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Engaging the imagination with the gospel

by Professor Michael T. Jahosky


Although many people today reject Christianity for intellectual reasons, greater numbers of people are rejecting Christianity because it does not engage their imagination. Christians must not only demonstrate that the Christian worldview is true, but that it is also good, beautiful, and relevant. The Good News of the Return of the King: The Gospel in Middle-earth is a book that endeavours to show the truth, goodness, and beauty of Jesus Christ, the gospel, and the biblical metanarrative by engaging the imagination through J. R. R. Tolkien’s The Lord of the Rings, as well as The Hobbit and The Silmarillion. In this book, I propose that J. R. R. Tolkien’s The Lord of the Rings is a story about what Jesus’ parables are about: the good news about the return of the king. As a work of imaginative fiction similar to Jesus’ parables, The Lord of the Rings can bypass both intellectual and imaginative objections to the gospel and pull back the “veil of familiarity” that obscures the gospel for many.

In my book, I argue that The Lord of the Rings communicates truth in a way similar to Jesus's parables. Both The Lord of the Rings and the parables of Jesus which are miniature gospels are about the return of the king, and as such, are proclamations of the good news. For anyone who has delved deeply into Tolkien studies, you will have no doubt encountered the issue of allegory. Yet we have nothing to fear from allegory in general, just certain types of allegory which present truth in a preachy, heavy-handed kind of way. Indeed, Tolkien admitted that The Lord of the Rings was an allegory, just not the "conscious and intentional" type of allegory which he disliked. Yet he also identified his novel as a "fairy story," which according to Robert Murray SJ., one of Tolkien's confidants, is closely analogous to Jesus's parables. In conclusion, I show how Tolkien was able to present God as incarnate in Middle-earth in the same way which Jesus did through his parables. To understand how Tolkien presented Jesus as incarnate in Middle-earth requires understanding of the literary form of the New Testament parable. The very form of the parable is the message it is trying to proclaim.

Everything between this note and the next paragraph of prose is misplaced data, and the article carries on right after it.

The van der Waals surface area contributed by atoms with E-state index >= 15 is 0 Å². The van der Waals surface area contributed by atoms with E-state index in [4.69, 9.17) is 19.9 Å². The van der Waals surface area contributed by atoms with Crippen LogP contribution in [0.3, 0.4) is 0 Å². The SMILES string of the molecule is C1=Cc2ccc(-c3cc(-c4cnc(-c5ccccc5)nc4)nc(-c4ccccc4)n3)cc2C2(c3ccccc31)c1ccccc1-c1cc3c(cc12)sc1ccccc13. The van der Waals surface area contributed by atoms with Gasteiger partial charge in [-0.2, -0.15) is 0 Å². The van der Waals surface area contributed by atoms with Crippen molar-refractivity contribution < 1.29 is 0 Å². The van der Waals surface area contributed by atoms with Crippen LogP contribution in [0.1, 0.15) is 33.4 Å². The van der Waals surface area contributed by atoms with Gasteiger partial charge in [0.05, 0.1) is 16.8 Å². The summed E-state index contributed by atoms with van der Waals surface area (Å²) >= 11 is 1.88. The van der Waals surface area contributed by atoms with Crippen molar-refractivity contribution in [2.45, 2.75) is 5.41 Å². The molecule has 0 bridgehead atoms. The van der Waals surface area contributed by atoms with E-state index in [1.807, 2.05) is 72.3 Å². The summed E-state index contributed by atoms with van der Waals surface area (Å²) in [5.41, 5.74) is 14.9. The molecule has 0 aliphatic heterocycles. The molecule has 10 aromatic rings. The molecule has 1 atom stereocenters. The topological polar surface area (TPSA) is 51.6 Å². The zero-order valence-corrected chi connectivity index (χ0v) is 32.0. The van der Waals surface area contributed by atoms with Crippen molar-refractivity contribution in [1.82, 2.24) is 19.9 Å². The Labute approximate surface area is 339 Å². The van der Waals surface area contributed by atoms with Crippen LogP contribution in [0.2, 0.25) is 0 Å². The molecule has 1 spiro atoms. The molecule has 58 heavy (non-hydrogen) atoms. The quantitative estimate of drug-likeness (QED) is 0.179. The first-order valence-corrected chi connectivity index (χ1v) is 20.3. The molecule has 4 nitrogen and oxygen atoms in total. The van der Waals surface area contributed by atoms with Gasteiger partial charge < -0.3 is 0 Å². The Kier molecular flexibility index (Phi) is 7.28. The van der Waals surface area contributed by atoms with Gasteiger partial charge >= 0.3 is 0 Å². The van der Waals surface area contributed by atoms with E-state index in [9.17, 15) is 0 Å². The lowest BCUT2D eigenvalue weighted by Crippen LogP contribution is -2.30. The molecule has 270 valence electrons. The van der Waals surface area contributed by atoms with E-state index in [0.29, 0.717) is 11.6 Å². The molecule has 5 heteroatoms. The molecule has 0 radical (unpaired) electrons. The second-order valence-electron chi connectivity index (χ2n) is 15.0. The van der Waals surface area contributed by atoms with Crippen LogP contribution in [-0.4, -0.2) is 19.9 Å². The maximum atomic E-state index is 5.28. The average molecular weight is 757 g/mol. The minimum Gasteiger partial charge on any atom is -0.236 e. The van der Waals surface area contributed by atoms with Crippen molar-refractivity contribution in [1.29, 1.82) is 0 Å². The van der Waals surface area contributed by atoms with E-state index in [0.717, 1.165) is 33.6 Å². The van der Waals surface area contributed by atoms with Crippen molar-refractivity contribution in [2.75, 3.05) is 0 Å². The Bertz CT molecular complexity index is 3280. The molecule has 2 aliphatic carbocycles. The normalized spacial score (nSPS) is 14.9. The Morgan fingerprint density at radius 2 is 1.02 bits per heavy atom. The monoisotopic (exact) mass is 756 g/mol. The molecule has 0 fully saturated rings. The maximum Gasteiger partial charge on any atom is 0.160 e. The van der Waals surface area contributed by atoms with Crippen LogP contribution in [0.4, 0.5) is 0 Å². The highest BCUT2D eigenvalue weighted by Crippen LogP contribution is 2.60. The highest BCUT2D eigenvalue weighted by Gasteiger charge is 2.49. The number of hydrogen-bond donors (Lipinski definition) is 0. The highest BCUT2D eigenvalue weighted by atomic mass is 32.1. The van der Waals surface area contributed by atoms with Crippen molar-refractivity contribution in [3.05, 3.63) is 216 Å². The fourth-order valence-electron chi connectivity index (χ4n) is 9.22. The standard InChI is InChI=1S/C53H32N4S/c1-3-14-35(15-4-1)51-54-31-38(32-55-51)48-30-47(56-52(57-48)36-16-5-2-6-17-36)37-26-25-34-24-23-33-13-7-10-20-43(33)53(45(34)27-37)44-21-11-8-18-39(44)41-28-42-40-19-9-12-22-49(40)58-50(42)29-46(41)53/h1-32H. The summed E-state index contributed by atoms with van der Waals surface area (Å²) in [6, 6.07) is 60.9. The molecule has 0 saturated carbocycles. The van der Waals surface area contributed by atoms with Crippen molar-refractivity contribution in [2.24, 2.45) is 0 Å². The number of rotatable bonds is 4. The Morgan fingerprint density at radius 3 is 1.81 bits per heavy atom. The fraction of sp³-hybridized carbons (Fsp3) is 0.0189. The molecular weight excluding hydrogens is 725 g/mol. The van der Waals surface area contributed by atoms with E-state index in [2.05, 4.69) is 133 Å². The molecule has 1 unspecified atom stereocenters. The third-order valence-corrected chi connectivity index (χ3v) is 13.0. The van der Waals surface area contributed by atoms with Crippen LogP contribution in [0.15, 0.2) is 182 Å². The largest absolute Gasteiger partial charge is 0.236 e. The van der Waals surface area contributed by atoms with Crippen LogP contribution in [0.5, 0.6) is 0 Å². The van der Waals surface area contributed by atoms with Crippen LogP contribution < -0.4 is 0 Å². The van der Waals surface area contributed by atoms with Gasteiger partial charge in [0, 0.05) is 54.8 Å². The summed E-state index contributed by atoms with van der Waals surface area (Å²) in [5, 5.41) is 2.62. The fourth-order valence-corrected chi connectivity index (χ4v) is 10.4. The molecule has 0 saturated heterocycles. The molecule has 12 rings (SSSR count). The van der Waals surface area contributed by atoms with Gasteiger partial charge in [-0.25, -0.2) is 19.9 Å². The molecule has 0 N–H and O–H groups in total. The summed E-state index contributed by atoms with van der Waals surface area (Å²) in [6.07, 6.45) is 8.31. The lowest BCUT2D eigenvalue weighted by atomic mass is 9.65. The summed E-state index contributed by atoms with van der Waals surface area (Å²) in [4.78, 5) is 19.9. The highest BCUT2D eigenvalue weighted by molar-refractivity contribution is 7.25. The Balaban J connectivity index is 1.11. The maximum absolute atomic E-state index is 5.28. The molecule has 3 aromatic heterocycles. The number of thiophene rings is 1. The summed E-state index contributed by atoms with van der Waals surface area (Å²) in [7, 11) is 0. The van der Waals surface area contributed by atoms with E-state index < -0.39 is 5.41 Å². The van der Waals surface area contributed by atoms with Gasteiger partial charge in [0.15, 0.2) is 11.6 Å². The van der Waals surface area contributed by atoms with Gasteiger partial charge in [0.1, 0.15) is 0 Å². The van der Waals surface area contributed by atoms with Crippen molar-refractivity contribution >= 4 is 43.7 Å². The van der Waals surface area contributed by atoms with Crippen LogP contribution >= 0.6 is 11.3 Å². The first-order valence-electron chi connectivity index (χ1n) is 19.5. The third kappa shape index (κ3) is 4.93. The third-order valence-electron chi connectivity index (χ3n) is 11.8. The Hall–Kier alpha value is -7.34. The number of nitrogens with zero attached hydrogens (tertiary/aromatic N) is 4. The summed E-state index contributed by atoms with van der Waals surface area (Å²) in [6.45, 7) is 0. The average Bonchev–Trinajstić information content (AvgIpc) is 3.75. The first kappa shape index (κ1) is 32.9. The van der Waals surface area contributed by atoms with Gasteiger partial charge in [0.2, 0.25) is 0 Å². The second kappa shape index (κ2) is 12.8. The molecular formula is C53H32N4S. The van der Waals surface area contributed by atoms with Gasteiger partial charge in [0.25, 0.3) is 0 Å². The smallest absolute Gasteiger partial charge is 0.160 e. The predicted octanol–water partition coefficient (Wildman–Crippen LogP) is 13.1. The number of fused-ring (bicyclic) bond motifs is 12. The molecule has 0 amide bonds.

In closing, Tolkien's parable not only re-enchants our appreciation of Jesus's parables, it is, itself, a parable of the kingdom.

Michael T. Jahosky is an assistant professor of humanities at St. Petersburg College in Florida. He routinely incorporates the writings of J. R. R. Tolkien into his humanities classes’ curriculums and The Good News of the Return of the King: The Gospel in Middle-earth is his first book.



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